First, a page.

I must begin my report by assuring you - and I hope that in this I am supported by the doctors who have watched over me - that, fantastic as the events I am about to describe may appear, I am entirely sound of mind. I will not dispute that my stay in the sanitarium was indeed a necessity; but that unfortunate period should not be taken as a sign of some congenital irregularity of mind. Rather, it represents the difficulty with which even the most rational mind can grasp events of such magnitude that they challenge all heretofore believed.Read More
Transcript of a closed session of the Committee on Governmental Efficiency in Supplementary Projects (April 14th, 1986).
Members of the Committee are C1-C3. The interviewee is IN. The astronauts are A1-A3.
C1: Can you introduce yourself?
IN: My name is [REDACTED]. I was born in 1932 in Boulder, Colorado. I have a double degree in physics and chemistry and I'm also a certified pilot. I've worked for Columbia University, JPL,-
IN: That's short for Jet Propulsion Laboratory. It's a part of NASA-Read More
It is 1995 and I’m told my Grandfather has passed away. I am twenty-seven years old.
We called him Grandfather, but he wasn’t my Dad’s dad, or my Mum’s for that matter. I was never really told what he was to us, only that he was ‘Grandfather’ and that we should respect him. I was never told his real name.
Excerpt from a speech given by a Disciple of Anu acolyte at a nearby haven.
Hear me, good people of this haven! You know the world is an evil place; and you know it has been made evil by the corruption inside us. No, I do not speak of the mists and the changes in our bodies. We all know the corruption is much older than that; it is as old as the very beginning of Man.Read More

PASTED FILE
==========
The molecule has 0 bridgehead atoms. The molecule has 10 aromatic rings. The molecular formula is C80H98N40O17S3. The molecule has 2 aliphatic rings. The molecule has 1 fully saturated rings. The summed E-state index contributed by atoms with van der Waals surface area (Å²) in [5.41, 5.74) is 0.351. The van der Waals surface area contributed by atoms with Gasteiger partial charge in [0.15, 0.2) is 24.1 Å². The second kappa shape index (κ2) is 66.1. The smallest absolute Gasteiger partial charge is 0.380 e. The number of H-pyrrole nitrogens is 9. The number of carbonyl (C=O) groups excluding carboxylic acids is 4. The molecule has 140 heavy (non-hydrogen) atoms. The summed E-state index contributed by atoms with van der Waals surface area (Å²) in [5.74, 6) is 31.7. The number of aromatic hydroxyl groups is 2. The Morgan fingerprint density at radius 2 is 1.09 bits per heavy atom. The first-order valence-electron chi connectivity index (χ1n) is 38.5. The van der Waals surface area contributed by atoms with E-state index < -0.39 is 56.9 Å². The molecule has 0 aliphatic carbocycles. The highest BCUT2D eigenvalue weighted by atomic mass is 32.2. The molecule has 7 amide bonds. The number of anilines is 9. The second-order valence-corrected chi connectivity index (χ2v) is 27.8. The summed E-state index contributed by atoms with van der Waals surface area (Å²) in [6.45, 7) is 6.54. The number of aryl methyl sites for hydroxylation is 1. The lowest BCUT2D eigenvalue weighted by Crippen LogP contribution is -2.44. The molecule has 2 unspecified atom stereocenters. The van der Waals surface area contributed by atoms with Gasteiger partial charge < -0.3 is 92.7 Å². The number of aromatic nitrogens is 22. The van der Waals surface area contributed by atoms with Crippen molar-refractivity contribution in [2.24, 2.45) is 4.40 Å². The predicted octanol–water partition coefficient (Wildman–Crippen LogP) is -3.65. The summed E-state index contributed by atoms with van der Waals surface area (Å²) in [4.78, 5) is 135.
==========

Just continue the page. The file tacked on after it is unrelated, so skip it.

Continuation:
For centuries, humanity has fought itself in some strange corrupted mockery of Darwin's theory. The arrival of the alien changed all that and provided us with an opportunity to unite.
We believed we were the Earth’s masters, that we knew better than nature. In our arrogance, we exploited the resources of our world, striving to dominate the ecology that birthed and supported us. It was only a matter of time before we were supplanted, just like the animals before us.
We are the last of humanity and we must unite.
The virus came here and broke us because we were divided. The politics of nations, the racism and prejudice, the hubris and selfishness. All of it, left us weak and vulnerable to something unexpected.
They came at us and defeated us. Individually, we are lucky to have survived, to continue to exist as a species.
I refuse to accept survival. Earth is ours, I will not forsake it. We can rebuild and create a future for our children if we raise our heads and work together, accepting our lot and our common cause.Read More